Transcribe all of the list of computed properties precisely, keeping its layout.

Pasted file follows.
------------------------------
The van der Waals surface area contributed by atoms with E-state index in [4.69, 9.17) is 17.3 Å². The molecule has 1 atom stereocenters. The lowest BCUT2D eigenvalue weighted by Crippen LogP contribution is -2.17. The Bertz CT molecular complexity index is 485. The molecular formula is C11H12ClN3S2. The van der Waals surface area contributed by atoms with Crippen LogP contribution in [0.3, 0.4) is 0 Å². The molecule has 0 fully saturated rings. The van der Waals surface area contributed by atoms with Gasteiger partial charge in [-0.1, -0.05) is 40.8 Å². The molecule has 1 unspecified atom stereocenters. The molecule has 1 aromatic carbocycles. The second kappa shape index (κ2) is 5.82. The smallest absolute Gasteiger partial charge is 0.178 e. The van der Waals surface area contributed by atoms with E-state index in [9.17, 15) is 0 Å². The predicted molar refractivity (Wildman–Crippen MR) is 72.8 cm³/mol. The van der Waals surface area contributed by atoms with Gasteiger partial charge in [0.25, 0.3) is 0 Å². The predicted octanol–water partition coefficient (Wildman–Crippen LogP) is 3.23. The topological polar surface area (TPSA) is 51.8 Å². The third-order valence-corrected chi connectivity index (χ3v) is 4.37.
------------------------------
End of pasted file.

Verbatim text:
The van der Waals surface area contributed by atoms with E-state index in [4.69, 9.17) is 17.3 Å². The molecule has 1 atom stereocenters. The lowest BCUT2D eigenvalue weighted by Crippen LogP contribution is -2.17. The Bertz CT molecular complexity index is 485. The molecular formula is C11H12ClN3S2. The van der Waals surface area contributed by atoms with Crippen LogP contribution in [0.3, 0.4) is 0 Å². The molecule has 0 fully saturated rings. The van der Waals surface area contributed by atoms with Gasteiger partial charge in [-0.1, -0.05) is 40.8 Å². The molecule has 1 unspecified atom stereocenters. The molecule has 1 aromatic carbocycles. The second kappa shape index (κ2) is 5.82. The smallest absolute Gasteiger partial charge is 0.178 e. The van der Waals surface area contributed by atoms with E-state index in [9.17, 15) is 0 Å². The predicted molar refractivity (Wildman–Crippen MR) is 72.8 cm³/mol. The van der Waals surface area contributed by atoms with Gasteiger partial charge in [0.25, 0.3) is 0 Å². The predicted octanol–water partition coefficient (Wildman–Crippen LogP) is 3.23. The topological polar surface area (TPSA) is 51.8 Å². The third-order valence-corrected chi connectivity index (χ3v) is 4.37.